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McDonald's to Reduce Antibiotics Use in Beef

In a significant win in the fight to save antibiotics, McDonald's—the largest and most iconic burger chain on the planet—announced Tuesday that it will address the use of antibiotics in its international supply chain for beef by 2021.

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Tawatchai Prakobkit / EyeEm / Getty Images

Sanderson Farms Will Stop Unnecessary Antibiotics Use

Sanderson Farms announced Friday that it will stop unnecessarily administering two medically important antibiotics—the only two it reports using—in its chickens by March 1, 2019. The company will use the two antibiotics only when treating ailing animals or to control diseases in flocks with some sick birds. "This is a welcome change of heart and good news for people's health," said David Wallinga, senior health officer at NRDC. "To inspire consumer confidence, however, these new pledges will need to be independently verified."

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Food
Jeffery Martin / CC0 1.0

Lettuce Recall Is a Wake Up Call for Food Safety

By Erik D. Olson and Lena Brook

We live in partisan times, as anyone who had to sit through Thanksgiving dinner with distant relatives can probably attest. But even your crazy uncle would agree that the safety of our food shouldn't be a partisan issue. No one wants their child to get sick from eating a hamburger, chicken, or—in the case of the current E. coli outbreak—romaine lettuce. Yet last week's empty Thanksgiving salad bowls are a harbinger of what's to come if our federal government does not start taking food safety seriously.

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Health
A shopper examines a package of meat in a grocery store for freshness. USDA / CC BY 2.0

Superbugs Found in Nearly 80 Percent of U.S. Supermarket Meat

The latest round of tests by federal scientists found antibiotic-resistant bacteria on nearly 80 percent of supermarket meat in 2015, according to a new analysis by the Environmental Working Group.

Those bacteria were resistant to at least one of 14 antibiotics tested for by the National Antimicrobial Resistance Monitoring System, a federal public health partnership.

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Health

6 Things to Know About the Global Superbug Crisis

By Rob Minto

The global superbug crisis is a complicated, long-term problem. The video below explains how it starts, spreads and its impact. But there are many other—sometimes surprising—aspects to this crisis.

There is one key way in which superbugs start. Whether it is in animals or humans, the initial point is where antibiotics kill off drug-susceptible bacteria, leaving drug-resistant bacteria to multiply.

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Pharmaceutical waste in Hyderabad, India. Christian Baars

Superbug Risk Rises as Big Pharma Fails to Disclose Antibiotic Waste Leaked From Factories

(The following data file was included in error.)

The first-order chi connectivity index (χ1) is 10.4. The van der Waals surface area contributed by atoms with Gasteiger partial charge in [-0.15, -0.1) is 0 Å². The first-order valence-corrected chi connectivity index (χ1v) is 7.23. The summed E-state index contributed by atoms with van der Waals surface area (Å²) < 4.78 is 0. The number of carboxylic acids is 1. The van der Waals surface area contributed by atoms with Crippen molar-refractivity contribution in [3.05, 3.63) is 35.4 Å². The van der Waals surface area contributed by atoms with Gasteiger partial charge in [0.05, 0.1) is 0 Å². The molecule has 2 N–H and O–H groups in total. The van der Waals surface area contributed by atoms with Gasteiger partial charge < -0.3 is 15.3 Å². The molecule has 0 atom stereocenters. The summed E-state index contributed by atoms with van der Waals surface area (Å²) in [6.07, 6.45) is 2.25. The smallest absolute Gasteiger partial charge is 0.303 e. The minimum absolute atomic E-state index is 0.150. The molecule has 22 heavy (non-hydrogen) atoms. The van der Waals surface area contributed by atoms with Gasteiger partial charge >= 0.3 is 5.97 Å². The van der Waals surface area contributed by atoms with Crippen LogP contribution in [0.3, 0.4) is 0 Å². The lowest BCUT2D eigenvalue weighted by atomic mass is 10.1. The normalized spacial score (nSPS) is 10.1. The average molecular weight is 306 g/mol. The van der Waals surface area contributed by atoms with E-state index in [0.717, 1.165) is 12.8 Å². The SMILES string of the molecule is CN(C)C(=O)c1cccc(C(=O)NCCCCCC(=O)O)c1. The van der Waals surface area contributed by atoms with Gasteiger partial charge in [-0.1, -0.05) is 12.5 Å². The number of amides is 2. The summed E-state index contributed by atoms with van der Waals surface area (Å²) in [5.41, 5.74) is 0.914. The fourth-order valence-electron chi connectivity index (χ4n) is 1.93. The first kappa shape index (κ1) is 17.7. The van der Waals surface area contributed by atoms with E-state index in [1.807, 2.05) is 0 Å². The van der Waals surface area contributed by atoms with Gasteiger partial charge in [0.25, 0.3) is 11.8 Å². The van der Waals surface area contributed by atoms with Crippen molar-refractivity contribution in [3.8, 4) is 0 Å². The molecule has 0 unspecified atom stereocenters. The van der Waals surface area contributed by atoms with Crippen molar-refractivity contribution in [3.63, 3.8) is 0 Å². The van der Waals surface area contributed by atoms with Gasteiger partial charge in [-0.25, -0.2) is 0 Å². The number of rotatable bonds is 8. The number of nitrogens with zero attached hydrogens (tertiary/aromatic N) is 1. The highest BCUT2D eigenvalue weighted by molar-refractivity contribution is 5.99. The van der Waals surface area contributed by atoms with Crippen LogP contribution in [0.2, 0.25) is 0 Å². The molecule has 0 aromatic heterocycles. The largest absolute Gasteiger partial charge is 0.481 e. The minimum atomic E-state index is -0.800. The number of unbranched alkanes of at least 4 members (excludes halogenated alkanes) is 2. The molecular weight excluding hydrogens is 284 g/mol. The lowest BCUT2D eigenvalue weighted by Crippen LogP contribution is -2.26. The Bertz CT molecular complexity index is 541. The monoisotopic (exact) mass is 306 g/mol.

By Madlen Davies and Sam Loewenberg

Many of the world's leading drug manufacturers may be leaking antibiotics from their factories into the environment, according to a new report from a drug industry watchdog. This risks creating more superbugs.

The report surveyed household-name pharmaceutical giants like GSK, Novartis and Roche as well as generic companies which make non-branded products for the NHS and other health systems.

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Digitally-colorized scanning electron microscopic image of Enterococcus faecalis. Pete Wardell / CDC

Fact Check: Can This 'Supercharged' Drug Really End Antibiotic Resistance

A breakthrough in antibiotic resistance was reported last week. Scientists had re-engineered the drug vancomycin—used against extremely resistant infections including MRSA—to make it stronger and stop bugs becoming immune to it. Vancomycin has been prescribed for 60 years and is a highly effective antibiotic—yet in some countries bacteria are developing resistance.

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Pollution in Hyderabad. Christian Baars / NDR

Big Pharma's Industrial Pollution Goes Unchecked, Breeds Superbug Crisis

By Madlen Davies

Industrial pollution from Indian pharmaceutical companies making medicines for nearly all the world's major drug companies is fueling the creation of deadly superbugs, suggests new research. Global health authorities have no regulations in place to stop this happening.

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An image of drug-resistant bacteria under the microscope

After 4-Month Battle for His Life, Superbug Survivor Shares His Story

Following a four-month battle for his life, Chris Linaman committed to sharing his story to help raise awareness about the growing threat posed by antibiotic-resistant bacteria. As executive chef at a large medical center, he is also driving change at an institutional level, harnessing his purchasing power to support the responsible use of antibiotics in food animals.

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